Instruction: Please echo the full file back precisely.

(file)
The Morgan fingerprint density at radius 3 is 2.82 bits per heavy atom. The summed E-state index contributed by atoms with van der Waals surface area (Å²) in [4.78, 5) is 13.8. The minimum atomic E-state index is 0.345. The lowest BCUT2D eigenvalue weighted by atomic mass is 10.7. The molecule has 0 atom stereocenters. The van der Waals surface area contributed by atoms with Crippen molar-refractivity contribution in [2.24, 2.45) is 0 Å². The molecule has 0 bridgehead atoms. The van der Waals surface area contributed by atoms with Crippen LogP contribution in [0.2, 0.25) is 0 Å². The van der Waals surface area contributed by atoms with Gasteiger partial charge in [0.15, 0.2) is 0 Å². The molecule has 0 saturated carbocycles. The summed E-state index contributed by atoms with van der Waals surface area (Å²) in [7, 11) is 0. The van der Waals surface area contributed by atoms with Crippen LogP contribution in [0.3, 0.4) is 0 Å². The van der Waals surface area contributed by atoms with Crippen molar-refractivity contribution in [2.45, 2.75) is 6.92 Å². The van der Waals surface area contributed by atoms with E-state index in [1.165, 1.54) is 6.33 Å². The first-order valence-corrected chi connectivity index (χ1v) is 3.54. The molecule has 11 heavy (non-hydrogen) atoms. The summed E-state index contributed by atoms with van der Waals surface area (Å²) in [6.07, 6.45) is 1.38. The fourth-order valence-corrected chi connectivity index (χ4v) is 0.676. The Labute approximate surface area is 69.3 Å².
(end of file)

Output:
The Morgan fingerprint density at radius 3 is 2.82 bits per heavy atom. The summed E-state index contributed by atoms with van der Waals surface area (Å²) in [4.78, 5) is 13.8. The minimum atomic E-state index is 0.345. The lowest BCUT2D eigenvalue weighted by atomic mass is 10.7. The molecule has 0 atom stereocenters. The van der Waals surface area contributed by atoms with Crippen molar-refractivity contribution in [2.24, 2.45) is 0 Å². The molecule has 0 bridgehead atoms. The van der Waals surface area contributed by atoms with Crippen LogP contribution in [0.2, 0.25) is 0 Å². The van der Waals surface area contributed by atoms with Gasteiger partial charge in [0.15, 0.2) is 0 Å². The molecule has 0 saturated carbocycles. The summed E-state index contributed by atoms with van der Waals surface area (Å²) in [7, 11) is 0. The van der Waals surface area contributed by atoms with Crippen LogP contribution in [0.3, 0.4) is 0 Å². The van der Waals surface area contributed by atoms with Crippen molar-refractivity contribution in [2.45, 2.75) is 6.92 Å². The van der Waals surface area contributed by atoms with E-state index in [1.165, 1.54) is 6.33 Å². The first-order valence-corrected chi connectivity index (χ1v) is 3.54. The molecule has 11 heavy (non-hydrogen) atoms. The summed E-state index contributed by atoms with van der Waals surface area (Å²) in [6.07, 6.45) is 1.38. The fourth-order valence-corrected chi connectivity index (χ4v) is 0.676. The Labute approximate surface area is 69.3 Å².